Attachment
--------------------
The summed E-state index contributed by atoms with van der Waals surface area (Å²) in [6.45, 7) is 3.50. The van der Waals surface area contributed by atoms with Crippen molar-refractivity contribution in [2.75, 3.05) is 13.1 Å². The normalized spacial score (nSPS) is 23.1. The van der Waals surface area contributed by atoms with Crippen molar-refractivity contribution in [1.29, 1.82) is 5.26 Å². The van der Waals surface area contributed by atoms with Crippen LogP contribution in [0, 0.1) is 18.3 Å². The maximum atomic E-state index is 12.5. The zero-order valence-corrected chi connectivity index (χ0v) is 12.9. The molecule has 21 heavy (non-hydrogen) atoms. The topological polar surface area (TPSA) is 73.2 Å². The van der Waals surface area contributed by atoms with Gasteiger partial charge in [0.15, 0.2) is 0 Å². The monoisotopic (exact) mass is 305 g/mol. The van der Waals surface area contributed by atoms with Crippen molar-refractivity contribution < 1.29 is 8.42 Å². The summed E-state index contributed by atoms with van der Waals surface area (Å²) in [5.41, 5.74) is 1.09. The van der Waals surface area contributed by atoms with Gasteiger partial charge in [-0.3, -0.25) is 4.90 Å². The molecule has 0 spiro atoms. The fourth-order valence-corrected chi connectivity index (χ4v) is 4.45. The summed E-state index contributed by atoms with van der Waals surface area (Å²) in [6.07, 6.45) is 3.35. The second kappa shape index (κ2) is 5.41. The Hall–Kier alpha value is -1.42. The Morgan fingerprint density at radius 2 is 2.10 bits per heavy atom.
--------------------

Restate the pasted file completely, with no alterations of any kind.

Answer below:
The summed E-state index contributed by atoms with van der Waals surface area (Å²) in [6.45, 7) is 3.50. The van der Waals surface area contributed by atoms with Crippen molar-refractivity contribution in [2.75, 3.05) is 13.1 Å². The normalized spacial score (nSPS) is 23.1. The van der Waals surface area contributed by atoms with Crippen molar-refractivity contribution in [1.29, 1.82) is 5.26 Å². The van der Waals surface area contributed by atoms with Crippen LogP contribution in [0, 0.1) is 18.3 Å². The maximum atomic E-state index is 12.5. The zero-order valence-corrected chi connectivity index (χ0v) is 12.9. The molecule has 21 heavy (non-hydrogen) atoms. The topological polar surface area (TPSA) is 73.2 Å². The van der Waals surface area contributed by atoms with Gasteiger partial charge in [0.15, 0.2) is 0 Å². The monoisotopic (exact) mass is 305 g/mol. The van der Waals surface area contributed by atoms with Crippen molar-refractivity contribution < 1.29 is 8.42 Å². The summed E-state index contributed by atoms with van der Waals surface area (Å²) in [5.41, 5.74) is 1.09. The van der Waals surface area contributed by atoms with Gasteiger partial charge in [-0.3, -0.25) is 4.90 Å². The molecule has 0 spiro atoms. The fourth-order valence-corrected chi connectivity index (χ4v) is 4.45. The summed E-state index contributed by atoms with van der Waals surface area (Å²) in [6.07, 6.45) is 3.35. The second kappa shape index (κ2) is 5.41. The Hall–Kier alpha value is -1.42. The Morgan fingerprint density at radius 2 is 2.10 bits per heavy atom.